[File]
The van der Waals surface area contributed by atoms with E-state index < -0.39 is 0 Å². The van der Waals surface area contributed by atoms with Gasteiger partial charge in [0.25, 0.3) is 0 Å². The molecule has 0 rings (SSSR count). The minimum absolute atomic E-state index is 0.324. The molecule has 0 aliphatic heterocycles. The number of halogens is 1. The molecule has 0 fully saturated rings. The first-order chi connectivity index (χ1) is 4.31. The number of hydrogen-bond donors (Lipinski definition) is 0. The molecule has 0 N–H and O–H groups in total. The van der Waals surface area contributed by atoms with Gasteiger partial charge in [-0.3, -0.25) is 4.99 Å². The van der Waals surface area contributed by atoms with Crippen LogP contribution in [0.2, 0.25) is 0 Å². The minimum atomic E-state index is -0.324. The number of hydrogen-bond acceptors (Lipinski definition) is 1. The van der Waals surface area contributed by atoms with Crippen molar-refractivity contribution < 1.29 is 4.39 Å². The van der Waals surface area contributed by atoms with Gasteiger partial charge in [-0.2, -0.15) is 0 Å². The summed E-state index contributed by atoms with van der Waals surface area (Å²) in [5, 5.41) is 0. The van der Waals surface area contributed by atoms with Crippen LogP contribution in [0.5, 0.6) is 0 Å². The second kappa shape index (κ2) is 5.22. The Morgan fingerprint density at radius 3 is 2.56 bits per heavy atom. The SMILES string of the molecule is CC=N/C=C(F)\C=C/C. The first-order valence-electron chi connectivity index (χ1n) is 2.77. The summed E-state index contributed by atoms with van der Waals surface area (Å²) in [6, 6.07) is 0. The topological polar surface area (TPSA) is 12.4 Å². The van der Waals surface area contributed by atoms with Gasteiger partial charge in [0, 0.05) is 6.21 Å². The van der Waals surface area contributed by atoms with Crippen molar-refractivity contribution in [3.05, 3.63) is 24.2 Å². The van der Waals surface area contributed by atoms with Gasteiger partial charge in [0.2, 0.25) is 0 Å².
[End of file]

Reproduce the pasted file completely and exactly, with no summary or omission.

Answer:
The van der Waals surface area contributed by atoms with E-state index < -0.39 is 0 Å². The van der Waals surface area contributed by atoms with Gasteiger partial charge in [0.25, 0.3) is 0 Å². The molecule has 0 rings (SSSR count). The minimum absolute atomic E-state index is 0.324. The molecule has 0 aliphatic heterocycles. The number of halogens is 1. The molecule has 0 fully saturated rings. The first-order chi connectivity index (χ1) is 4.31. The number of hydrogen-bond donors (Lipinski definition) is 0. The molecule has 0 N–H and O–H groups in total. The van der Waals surface area contributed by atoms with Gasteiger partial charge in [-0.3, -0.25) is 4.99 Å². The van der Waals surface area contributed by atoms with Crippen LogP contribution in [0.2, 0.25) is 0 Å². The minimum atomic E-state index is -0.324. The number of hydrogen-bond acceptors (Lipinski definition) is 1. The van der Waals surface area contributed by atoms with Crippen molar-refractivity contribution < 1.29 is 4.39 Å². The van der Waals surface area contributed by atoms with Gasteiger partial charge in [-0.2, -0.15) is 0 Å². The summed E-state index contributed by atoms with van der Waals surface area (Å²) in [5, 5.41) is 0. The van der Waals surface area contributed by atoms with Crippen LogP contribution in [0.5, 0.6) is 0 Å². The second kappa shape index (κ2) is 5.22. The Morgan fingerprint density at radius 3 is 2.56 bits per heavy atom. The SMILES string of the molecule is CC=N/C=C(F)\C=C/C. The first-order valence-electron chi connectivity index (χ1n) is 2.77. The summed E-state index contributed by atoms with van der Waals surface area (Å²) in [6, 6.07) is 0. The topological polar surface area (TPSA) is 12.4 Å². The van der Waals surface area contributed by atoms with Gasteiger partial charge in [0, 0.05) is 6.21 Å². The van der Waals surface area contributed by atoms with Crippen molar-refractivity contribution in [3.05, 3.63) is 24.2 Å². The van der Waals surface area contributed by atoms with Gasteiger partial charge in [0.2, 0.25) is 0 Å².